10 “Seventy years are given to us!
Some even live to eighty.
But even the best years are filled with pain and trouble;
soon they disappear, and we fly away.
11 Who can comprehend the power of your anger?
Your wrath is as awesome as the fear you deserve.
12 Teach us to realize the brevity of life,
so that we may grow in wisdom.”
Psalm 90:10-12, NLT
The most piercing and poignant moments come as we contemplate death– especially our own. I scare myself thinking about the details of my death, the funeral and the casket. I don’t want to die, and I catch myself wishing I could suspend the laws of nature so I wouldn’t have to. Death scares me– perhaps more than any other thing.
“Seventy years are given to us!
Some even live to eighty.” (v.10).
There are some things that are limited. Our existence is one of them. We naturally age, accruing time as we wait, for that great moment. We might get 80 years. Maybe a few more barring accidents or disease. Funny, but v. 10 labels these years as a gift from the Lord. We can easily miss that salient point.
“We want to reach the kingdom of God, but we don’t want to travel by way of death. And yet there stands Necessity saying: ‘This way, please.’ Do not hesitate, man, to go this way, when this is the way that God came to you.”
“Teach us to realize the brevity of life,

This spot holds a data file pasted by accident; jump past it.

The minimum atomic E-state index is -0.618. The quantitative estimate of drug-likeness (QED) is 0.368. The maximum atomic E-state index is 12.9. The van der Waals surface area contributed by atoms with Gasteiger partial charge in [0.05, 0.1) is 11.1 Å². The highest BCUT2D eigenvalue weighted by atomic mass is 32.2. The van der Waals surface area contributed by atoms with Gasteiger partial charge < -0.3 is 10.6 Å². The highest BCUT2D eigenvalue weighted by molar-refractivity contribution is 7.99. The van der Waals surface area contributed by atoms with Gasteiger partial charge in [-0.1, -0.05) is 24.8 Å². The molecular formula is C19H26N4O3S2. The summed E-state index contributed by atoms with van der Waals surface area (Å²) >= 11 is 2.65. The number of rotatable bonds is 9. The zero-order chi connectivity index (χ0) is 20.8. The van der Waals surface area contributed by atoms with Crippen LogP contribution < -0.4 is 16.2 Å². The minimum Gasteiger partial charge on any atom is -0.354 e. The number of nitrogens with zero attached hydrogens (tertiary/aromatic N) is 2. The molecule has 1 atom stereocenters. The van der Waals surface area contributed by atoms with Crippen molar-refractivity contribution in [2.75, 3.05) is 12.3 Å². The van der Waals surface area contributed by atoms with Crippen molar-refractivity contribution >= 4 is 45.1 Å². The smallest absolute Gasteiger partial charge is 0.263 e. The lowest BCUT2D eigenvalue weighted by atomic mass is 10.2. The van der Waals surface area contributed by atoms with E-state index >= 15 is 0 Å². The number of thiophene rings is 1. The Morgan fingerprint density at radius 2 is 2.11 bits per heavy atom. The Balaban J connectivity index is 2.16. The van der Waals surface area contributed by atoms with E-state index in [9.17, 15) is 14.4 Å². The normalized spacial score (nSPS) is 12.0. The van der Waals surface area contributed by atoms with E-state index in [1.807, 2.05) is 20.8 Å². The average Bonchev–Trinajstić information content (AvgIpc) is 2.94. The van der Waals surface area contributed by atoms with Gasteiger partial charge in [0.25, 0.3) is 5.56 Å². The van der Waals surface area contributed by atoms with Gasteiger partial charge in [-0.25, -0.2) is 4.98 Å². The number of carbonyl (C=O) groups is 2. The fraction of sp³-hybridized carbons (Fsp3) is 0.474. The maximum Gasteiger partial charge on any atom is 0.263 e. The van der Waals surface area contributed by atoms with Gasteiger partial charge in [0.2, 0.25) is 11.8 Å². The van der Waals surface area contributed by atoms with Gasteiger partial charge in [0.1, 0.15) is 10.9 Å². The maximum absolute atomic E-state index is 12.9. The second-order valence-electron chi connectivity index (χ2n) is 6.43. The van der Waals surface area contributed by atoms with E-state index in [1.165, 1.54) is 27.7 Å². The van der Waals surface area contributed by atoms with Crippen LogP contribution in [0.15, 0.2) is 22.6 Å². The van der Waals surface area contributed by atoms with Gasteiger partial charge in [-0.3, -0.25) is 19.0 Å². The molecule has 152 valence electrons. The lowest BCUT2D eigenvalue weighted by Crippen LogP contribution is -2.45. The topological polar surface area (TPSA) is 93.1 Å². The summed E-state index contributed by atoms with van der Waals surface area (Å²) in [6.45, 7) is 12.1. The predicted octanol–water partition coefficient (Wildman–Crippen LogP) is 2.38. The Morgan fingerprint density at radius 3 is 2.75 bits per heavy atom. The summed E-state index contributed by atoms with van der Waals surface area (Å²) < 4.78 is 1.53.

so that we may grow in wisdom.” (v. 12).
“Teach” seems to be the operative word. We must learn this; it isn’t automatic. (Some will never learn).
The length of years seems unlimited when you are 20, but radically changes when you are 50. All of a sudden you catch yourself reading obituaries, and drawing up a will. Time is short, and it occurs to you suddenly you have an expiration date.
“It is hard to have patience with people who say “There is no death” or “Death doesn’t matter.” There is death. And whatever is matters. And whatever happens has consequences, and it and they are irrevocable and irreversible. You might as well say that birth doesn’t matter.”
“…So that we may grow in wisdom.” Growth is focused to this critical particular wisdom. It carries with it a highly specific purpose that is God’s provision for timid saints who struggle with their fear of dying. “Growing’ is His way to help us change and overcome our fear.
“Death may be the King of terrors… but Jesus is the King of kings!”